I blog on katerauner.wordpress.com/ about the science that inspires my novels and poems. I read a lot of non-fiction, too.
Bill Nye recently participated in a controversial debate with young-Earth creationist Ken Ham. In his new book, Undeniable, Nye writes "For those readers who might be deeply religious, welcome... I did not disparage anyone's religion." He notes that "many people... see no conflict between their spiritual beliefs and their scientific understanding of evolution." This fact always makes me wonder how individuals can be so sure they speak for God. When someone makes an assertion in science, scrutiny across the world and over time weeds out falsehoods. Similarly, in religions wisdom accumulates over time. Why some individuals cling to the past puzzles me.
Nye writes that "evolution is one of the most powerful and important ideas ever developed in the history of science," with "essential practical applications." He fears that if the "pseudoscience of creationism" makes inroads into education, it "is an assault not just on evolution but on the whole public understanding of science."
Nye refutes creationism. For example, Ham claims that 7,000 kinds of animals were on Noah's ark - there are 16 million species known today, so eleven new species would have come into existence every day under Ham's vision of the Great Flood to reach today's total. Surely someone would have noticed if that happened. Kangaroos would have had to climb down from snowcapped Mount Ararat and hop to Australia without leaving any sign they passed through. No recorded sightings, no bones in Tibet, and across a land bridge that left no trace of its existence. There's loads of information available about the debate on the internet.
But most of the book goes beyond the debate with Ham. Nye begins with the major concepts of biology such as the age of the Earth, biodiversity, fossils, and mass extinctions; as well as history- the contributions of Darwin, Wallace, Lamarck, Linnaeus, Eldridge, Gould, and others.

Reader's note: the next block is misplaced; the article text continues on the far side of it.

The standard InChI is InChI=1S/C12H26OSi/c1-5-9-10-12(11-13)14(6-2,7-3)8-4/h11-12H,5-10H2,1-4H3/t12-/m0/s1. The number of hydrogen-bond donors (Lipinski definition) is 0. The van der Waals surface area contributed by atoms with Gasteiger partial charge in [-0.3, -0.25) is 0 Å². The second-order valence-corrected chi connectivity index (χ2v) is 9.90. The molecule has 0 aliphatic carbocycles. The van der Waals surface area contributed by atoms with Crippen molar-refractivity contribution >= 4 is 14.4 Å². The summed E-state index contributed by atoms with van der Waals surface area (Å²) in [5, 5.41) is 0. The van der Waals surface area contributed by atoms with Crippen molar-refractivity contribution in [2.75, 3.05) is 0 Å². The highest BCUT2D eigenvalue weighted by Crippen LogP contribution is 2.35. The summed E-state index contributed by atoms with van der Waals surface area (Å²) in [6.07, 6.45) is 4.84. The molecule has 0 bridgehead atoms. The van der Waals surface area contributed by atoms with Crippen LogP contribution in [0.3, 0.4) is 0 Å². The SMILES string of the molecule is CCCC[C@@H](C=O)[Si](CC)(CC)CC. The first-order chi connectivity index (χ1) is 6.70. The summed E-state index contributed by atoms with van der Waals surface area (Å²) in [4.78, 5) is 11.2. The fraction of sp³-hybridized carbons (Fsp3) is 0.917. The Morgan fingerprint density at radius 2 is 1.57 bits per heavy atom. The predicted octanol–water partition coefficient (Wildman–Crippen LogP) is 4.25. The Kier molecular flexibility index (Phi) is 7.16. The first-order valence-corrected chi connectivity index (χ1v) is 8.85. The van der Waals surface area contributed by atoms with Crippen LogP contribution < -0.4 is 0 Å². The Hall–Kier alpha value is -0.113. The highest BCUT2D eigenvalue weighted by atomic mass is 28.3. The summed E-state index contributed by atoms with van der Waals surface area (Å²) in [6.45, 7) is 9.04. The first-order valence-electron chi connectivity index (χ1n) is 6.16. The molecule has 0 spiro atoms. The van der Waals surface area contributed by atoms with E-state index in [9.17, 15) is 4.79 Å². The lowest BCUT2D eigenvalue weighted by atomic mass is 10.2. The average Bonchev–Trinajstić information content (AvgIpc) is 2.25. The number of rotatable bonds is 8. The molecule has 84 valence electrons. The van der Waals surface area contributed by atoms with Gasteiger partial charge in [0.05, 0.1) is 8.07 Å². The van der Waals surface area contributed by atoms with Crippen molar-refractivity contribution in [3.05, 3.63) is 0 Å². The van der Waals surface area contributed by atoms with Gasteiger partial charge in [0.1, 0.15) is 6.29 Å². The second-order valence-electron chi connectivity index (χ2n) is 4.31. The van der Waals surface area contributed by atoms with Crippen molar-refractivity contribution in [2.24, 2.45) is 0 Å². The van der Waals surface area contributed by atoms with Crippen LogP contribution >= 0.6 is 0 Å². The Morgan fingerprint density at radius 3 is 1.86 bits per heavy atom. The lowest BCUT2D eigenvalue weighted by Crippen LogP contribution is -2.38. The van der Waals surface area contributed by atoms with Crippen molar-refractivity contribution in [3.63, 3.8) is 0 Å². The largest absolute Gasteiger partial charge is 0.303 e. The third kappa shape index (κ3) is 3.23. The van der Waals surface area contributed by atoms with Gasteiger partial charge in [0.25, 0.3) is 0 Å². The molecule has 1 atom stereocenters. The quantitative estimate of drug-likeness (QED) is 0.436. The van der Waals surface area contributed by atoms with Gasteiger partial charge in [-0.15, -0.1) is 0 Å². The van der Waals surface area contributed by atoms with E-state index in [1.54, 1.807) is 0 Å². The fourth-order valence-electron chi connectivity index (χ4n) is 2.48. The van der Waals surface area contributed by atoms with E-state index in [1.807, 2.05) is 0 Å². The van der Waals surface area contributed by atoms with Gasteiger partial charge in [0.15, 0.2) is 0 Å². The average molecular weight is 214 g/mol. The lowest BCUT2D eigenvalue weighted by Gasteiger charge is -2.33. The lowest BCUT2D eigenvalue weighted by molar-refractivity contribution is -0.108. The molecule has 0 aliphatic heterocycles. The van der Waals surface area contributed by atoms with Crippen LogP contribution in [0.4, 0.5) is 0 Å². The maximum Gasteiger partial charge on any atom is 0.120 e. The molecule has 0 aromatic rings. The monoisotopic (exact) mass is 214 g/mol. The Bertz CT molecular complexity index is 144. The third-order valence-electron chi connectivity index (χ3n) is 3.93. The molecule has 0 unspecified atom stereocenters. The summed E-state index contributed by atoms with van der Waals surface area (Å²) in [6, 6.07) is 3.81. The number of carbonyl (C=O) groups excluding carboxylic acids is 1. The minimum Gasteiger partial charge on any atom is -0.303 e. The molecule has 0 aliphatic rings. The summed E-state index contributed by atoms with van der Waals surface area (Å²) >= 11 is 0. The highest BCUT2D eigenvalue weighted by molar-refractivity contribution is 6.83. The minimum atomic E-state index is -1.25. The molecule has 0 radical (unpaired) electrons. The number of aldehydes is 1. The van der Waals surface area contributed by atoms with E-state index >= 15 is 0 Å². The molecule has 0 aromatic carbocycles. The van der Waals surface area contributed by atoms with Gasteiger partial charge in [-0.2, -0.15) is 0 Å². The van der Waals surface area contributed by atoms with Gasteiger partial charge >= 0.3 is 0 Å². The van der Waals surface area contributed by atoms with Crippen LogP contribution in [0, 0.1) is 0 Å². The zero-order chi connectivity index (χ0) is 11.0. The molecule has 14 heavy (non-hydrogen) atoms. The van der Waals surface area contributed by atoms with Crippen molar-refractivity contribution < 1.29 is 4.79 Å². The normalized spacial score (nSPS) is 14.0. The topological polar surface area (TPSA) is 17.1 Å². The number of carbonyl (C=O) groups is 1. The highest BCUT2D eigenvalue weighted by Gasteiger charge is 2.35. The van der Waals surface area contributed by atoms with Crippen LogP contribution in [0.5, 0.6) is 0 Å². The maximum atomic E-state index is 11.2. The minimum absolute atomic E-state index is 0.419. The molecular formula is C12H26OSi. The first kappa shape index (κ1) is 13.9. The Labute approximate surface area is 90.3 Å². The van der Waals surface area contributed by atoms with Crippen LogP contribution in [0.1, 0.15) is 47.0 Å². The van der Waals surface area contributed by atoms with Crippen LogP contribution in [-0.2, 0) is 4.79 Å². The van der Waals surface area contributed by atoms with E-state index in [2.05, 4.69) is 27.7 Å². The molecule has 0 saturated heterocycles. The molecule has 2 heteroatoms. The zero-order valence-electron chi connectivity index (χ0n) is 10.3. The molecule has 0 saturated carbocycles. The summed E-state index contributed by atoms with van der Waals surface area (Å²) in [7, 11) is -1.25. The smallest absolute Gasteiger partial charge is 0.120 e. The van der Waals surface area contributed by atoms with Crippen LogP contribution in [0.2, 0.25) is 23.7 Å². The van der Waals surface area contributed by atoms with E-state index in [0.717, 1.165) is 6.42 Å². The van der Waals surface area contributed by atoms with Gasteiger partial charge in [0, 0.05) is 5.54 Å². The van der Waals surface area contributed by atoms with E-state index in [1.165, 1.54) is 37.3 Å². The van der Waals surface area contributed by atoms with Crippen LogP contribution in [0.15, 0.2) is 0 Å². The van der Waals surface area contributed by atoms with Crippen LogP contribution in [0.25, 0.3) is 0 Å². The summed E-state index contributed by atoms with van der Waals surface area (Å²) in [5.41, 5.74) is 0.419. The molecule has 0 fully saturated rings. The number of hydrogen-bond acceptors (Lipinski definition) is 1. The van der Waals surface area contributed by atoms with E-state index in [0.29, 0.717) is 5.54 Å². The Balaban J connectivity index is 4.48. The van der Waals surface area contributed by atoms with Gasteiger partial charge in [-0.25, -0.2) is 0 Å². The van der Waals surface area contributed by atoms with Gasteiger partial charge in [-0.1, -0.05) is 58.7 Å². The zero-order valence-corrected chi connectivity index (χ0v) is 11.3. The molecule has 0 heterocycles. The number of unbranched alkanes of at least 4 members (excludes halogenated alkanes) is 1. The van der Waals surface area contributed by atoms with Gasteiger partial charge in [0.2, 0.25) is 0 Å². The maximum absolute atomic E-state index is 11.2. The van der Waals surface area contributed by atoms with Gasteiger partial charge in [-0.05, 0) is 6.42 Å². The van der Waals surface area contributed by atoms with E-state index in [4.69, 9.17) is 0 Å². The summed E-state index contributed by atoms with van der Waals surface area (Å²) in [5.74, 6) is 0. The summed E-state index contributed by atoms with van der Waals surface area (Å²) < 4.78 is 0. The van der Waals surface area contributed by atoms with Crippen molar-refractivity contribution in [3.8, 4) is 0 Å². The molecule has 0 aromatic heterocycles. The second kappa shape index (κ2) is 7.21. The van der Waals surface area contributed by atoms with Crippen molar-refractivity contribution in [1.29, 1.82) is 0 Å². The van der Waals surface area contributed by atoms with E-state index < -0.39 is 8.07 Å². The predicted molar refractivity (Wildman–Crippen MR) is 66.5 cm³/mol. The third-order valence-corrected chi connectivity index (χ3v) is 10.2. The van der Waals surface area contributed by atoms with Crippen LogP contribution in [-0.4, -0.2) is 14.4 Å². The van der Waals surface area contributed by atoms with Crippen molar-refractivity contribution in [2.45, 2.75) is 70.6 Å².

He addresses topics in the news, such as vaccine safety, genetically modified organisms, human cloning, racism, extraterrestrial life, and research into the origin of life on Earth. If you're already grounded in biology, you might skip to these chapters.
Nye even tackles an evolutionary topic that leaves some people squeamish - the "short evolutionary distance" between us, apes, and other hominids. We can't say "that humans are no longer evolving, because we surely are." "Cue the spooky music."
Nye is known for his TV series, Bill Nye the Science Guy, which "aimed to teach a specific topic in science [in each episode] to a preteen audience, yet it garnered a wide adult audience as well."
In this same vein, the book avoids jargon and uses a conversational tone ("you and I ain't such a big deal," "I thought about how cool it would be," "he was in a bad mood in Tacoma") and personal references ("when I was a senior in college," "while my family was seated together eating a chicken dinner," and dressing up in a gorilla suit for a TV comedy). This makes the book quite accessible - as Steven Pinker says, statistics without stories are empty.
In addition to a teen audience, adults who haven't thought about the subject since high school will enjoy the book. I think even quite young kids who are interested can handle it - if you know any youngsters who rattle off a dozen dinosaurs' Latin names, you may agree.
I recommend this book to anyone unsure of evolution, new to biology, or interested in biology in the news. As Nye says, "evolution is inspiring" and "profoundly humbling" and well worth your time.